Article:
I’ve knit a few lace projects so far and really wanted to tackle a shawl. The swallowtail pattern is very popular and looked like a lot of people started with it as a first shawl. It was a bit tricky at the beginning but overall the pattern was very nice to knit and the one mistake I did make it almost impossible to see (I started a row 1 when I was on row 3). The nupps were a bit of a challenge but I managed by using a small dpn to lift the stitches to get my needle underneath. This project also was one of my 10 in 2010 so that’s 4 done. Overall I really enjoyed the pattern, the lace wasn’t as difficult as I thought it would be, after a while you start to see the pattern and how it works. To block I used cotton string as a rule and tried to pin it out in that shape; it is amazing how the pattern shows up so beautifully after blocking. I’m not sure if I will ever knit this particular shawl again though if I do I will make it bigger though I will definitely knit more lace in the future.

As for the name, when I went to go take pictures I noticed how it looked a bit like a moth or butterfly trying to blend in with the rocks it was on and so I called it my Cryptic Swallowtail.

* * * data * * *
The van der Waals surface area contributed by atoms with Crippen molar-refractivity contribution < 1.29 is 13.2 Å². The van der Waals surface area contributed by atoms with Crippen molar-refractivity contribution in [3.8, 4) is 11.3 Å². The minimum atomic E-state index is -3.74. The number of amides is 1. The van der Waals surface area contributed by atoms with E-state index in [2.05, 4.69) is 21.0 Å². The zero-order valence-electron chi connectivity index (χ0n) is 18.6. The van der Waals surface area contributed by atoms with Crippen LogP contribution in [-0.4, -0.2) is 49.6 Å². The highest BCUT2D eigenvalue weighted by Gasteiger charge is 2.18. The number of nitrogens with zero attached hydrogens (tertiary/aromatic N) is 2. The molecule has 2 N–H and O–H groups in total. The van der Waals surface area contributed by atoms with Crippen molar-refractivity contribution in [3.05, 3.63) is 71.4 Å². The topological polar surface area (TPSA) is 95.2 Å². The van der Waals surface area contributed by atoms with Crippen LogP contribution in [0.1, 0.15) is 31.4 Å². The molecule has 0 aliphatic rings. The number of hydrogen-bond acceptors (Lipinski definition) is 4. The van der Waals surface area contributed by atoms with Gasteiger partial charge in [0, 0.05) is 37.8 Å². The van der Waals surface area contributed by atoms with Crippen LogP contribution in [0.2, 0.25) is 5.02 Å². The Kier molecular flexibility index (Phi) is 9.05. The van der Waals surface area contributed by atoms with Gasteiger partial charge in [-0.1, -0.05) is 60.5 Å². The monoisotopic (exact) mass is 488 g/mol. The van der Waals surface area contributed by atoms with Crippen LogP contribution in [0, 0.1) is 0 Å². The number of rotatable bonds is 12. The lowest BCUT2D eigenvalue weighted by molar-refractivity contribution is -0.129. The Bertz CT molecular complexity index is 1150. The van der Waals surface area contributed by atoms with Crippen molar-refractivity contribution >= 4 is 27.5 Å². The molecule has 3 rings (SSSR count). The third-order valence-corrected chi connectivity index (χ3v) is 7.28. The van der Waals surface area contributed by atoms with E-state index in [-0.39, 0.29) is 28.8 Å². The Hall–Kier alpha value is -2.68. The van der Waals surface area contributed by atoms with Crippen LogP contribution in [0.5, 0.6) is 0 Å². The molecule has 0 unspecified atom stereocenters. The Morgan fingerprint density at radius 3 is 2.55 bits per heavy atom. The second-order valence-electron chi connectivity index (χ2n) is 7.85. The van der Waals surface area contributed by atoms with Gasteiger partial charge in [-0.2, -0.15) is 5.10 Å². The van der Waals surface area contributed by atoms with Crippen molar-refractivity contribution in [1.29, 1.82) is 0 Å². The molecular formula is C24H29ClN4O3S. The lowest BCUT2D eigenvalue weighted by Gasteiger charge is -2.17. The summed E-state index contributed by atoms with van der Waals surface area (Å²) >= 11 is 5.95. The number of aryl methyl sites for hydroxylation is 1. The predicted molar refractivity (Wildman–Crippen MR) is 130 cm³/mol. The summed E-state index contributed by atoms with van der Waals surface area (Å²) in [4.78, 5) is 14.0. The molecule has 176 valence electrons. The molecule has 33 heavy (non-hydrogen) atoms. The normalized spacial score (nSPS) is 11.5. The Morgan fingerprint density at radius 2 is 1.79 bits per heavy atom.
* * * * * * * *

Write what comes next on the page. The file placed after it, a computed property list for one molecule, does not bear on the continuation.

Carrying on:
Pattern: Olympic Red Mittens by Rachel Bearse

Yarn: Cascade Yarns 220 Wool in Bright Red (8414) approx. 61 grams

Plymouth Yarns Homestead in 100 approx. 6 grams

Needles: 3.5 mm / US 4 and 4 mm / US 6

This is great pattern inspired by the red mittens sold during the Vancouver Olympics. Inspired by the spirit of the Olympics proceeds from the sale of the pattern goes to supporting a local swimming club that caters to children with disabilities and their siblings. This was my final Ravelympics project and knit a bit of it during my last trip to Bangor and while I didn’t quite finish them in the time frame of the Ravelympics I’m quite proud to have something to take away to remember both the Olympics and the Ravelympics by. Overall I’m very pleased, it was my first time doing stranding like this and my first pair of mittens. Overall mittens are easier than socks and I even did the kitchner along the tops with out looking it up (I was at a B&B in Wales) and they turned out amazing. The white of the contrast shows through in some places and the edges are pulled in but overall I’m quite proud. The only thing that upsets me is that I’ll have to wait so long to actually get to wear them.

Winter Calorimetry

Pattern: Calorimetry by Kathryn Schoendorf

Yarn: Adriafil Mistero in 31 approx. 35 g

Needles: 5 mm / US 8

When I was running in the more wintry months I found my ears would get a bit cold. I didn’t like the idea of wearing a full hat so I thought I would make on of these for running. Because I used a bulky yarn (leftovers from my Thorpe) I cast on 110 stitches and did 11 short row repeats. It’s the perfect size and just stretches to 22 inches, right around my ears. I need to block it and get a button, but now that spring is finally here there isn’t much of a rush. A very neat and satisfying project. Also part of Ravelympics.

Flickr Photos